New bandit sign enforcement strategy will enlist community’s help


Though they are illegal, Philadelphia has at least 20,000 bandit signs, according to anti-blight coalition The Bandit Project. The cheap corrugated plastic posters affixed to utility poles and streetlights generally advertise a predatory service and can be seen at the majority of busy city intersections.

The phone number associated with merely one sign spotted in Northeast Philadelphia offering cash for “junk cars” appears 150 times in The Bandit Project’s user-generated database of offenders. A man who answered the phone declined to comment.

Brian Abernathy of the Managing Director’s Office said that “not many” of the perpetrators were fined the applicable $75-per-sign fee last year due to a lack of manpower within both agencies responsible for the citations’ enforcement: L&I and the Streets Department.

But Abernathy and other officials from Mayor Michael Nutter’s administration are looking to change that this spring by targeting both the signs and those who put them up as part of a new enforcement strategy.

Starting in April, L&I and cleanup workers who visit a location will also conduct “sign sweeps” of the surrounding block. Residents will be able to send in signs and identifying information to a single point of contact, rather than dealing with circuitous phone calls to L&I and the Streets Department. “We will ask for their help because we realize we don’t have the resources to do it ourselves,” Abernathy said. “But that won’t work unless we have enforcement behind them.”

Inspired by L&I’s initiative dealing with absentee landlords
without active addresses on file, the city will also partner with an
independent firm to fund a team of interns that will attempt to track
down the sign posters, Abernathy said. He expects to
reveal the partner in a more comprehensive announcement next month.   

Residents say they are pleased to hear about the efforts. “We’ve been advocating for enforcement of the existing laws quite for some time now. I’m a firm believer that’s the correct strategy,” Henry Pyatt of the New Kensington Community Development Corporation said.

Currently, bandit signs in the neighborhood’s commercial corridor are removed by two sanitation workers armed with floor tile scrapers and funded by a Department of Commerce grant, Pyatt said.

“I can tell you these signs proliferate very rapidly – it tends to happen all at once overnight in a neighborhood. One or two guys get hired for $80 to $100 a day and march around stapling signs to poles,” he said. “These signs really make a neighborhood look like crap, and when a neighborhood looks like crap, it gets treated like crap.”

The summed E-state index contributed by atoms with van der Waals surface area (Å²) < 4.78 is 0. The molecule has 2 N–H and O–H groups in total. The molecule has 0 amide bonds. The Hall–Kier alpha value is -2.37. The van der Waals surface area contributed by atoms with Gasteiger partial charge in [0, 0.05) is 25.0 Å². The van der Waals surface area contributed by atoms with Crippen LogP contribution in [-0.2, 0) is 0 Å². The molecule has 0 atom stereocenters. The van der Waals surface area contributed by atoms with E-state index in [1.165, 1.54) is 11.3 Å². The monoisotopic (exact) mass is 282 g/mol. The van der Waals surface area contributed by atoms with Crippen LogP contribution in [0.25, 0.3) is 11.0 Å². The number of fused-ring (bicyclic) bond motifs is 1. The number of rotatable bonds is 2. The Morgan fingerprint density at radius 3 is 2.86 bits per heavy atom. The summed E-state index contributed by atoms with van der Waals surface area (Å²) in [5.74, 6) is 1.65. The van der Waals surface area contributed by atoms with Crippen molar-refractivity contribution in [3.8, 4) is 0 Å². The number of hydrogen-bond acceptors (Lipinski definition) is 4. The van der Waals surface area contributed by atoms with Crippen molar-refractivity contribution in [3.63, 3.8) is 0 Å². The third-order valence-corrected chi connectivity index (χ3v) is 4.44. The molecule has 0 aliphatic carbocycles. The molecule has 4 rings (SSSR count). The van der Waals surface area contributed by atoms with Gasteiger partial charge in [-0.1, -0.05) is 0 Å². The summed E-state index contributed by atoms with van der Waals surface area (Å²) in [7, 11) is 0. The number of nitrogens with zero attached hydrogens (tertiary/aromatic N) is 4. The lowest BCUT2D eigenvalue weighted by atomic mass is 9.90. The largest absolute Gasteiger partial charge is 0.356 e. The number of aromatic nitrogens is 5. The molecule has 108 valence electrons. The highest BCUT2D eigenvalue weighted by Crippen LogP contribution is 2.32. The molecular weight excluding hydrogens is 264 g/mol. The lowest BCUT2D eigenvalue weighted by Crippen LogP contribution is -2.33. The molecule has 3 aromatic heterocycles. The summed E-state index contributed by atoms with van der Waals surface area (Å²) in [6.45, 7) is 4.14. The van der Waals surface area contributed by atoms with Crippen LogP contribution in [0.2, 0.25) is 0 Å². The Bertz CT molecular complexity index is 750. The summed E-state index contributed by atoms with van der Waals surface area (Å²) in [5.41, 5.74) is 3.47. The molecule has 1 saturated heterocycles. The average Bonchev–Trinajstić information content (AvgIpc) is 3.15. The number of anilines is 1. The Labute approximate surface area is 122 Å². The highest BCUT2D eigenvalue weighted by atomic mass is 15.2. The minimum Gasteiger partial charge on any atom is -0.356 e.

Florida man charged with murdering son to play…

A Florida man annoyed that his 16-month-old crying son was preventing him from playing video games suffocated the toddler, police said on Friday.


Powerful 7.2 magnitude earthquake rattles Mexico

A powerful earthquake struck Mexico Friday, shaking buildings and sending people running into the street, although there were no reports of major damage.


OMG! Exercise can make skin (and butt) look…

A moderate exercise regime can turn back time and actually reverse the skin's aging process, according to new research. The study showed that a minimum…


Oval oasis: Summer of fun kicks off this…

A bold partnership between the Fairmount Park Conservancy and the city's Parks and Recreation Department is kicking off this weekend with family activities re-activating this unused public space.


Whoopi Goldberg makes her debut as marijuana columnist

"It helps my head stop hurting, and with glaucoma your eyes ache, and she takes the ache out. It's wonderful," she said.

The Word

Kate Middleton made fun of Prince William's bald…

Kate Middleton and Prince William are in Sydney, Australia, right now, and it sounds like that brash Aussie sense of humor might be rubbing off.

The Word

Is Tom Cruise dating Laura Prepon?

"Mission: Impossible" star Cruise is said to be dating Laura Prepon, star of "Orange is the New Black."


'Scandal' recap: Season 3, Episode 18, 'The Price…

Sally is Jesus, Olivia caused global warming, and Mellie's still drunk. Let's recap the Scandal finale. A church full of Washington insiders is about to…


Jimmy Rollins is key to Phillies success

When John Kruk was asked about what the Phillies need to contend for a playoff berth, the ESPN analyst said Jimmy Rollins needs to play like a MVP again.


Ben Revere lifts Phillies to avoid sweep

Ben Revere came through with a two-out RBI single against Atlanta’s tough lefthander Alex Wood.


Season wrap: 76ers make the grade

The 76ers opened the 2013-14 season with a victory over the Miami Heat. The Sixers closed the season with a win at Miami.


Fantasy basketball: Finding next year's NBA studs

Before we put the 2013-14 fantasy basketball season to bed, it’s worth thinking about next year’s breakouts while they’re fresh in our mind.


VIDEO: 'Vein-scanning' may become the future of paying

Designed to make transactions quicker and easier, the technology works by scanning the unique vein patterns in each person's palm.


#FollowFriday: 10 of the smartest Twitter accounts

Spending lots of time on Twitter? You might as well learn something. Here are some of the smartest accounts to follow.


Light-up nail art syncs with phone

This Japanese technology syncs light-up nail art with your phone.


Why is dance cardio taking off in NYC?

Instructors at some of the city's hottest classes explain why.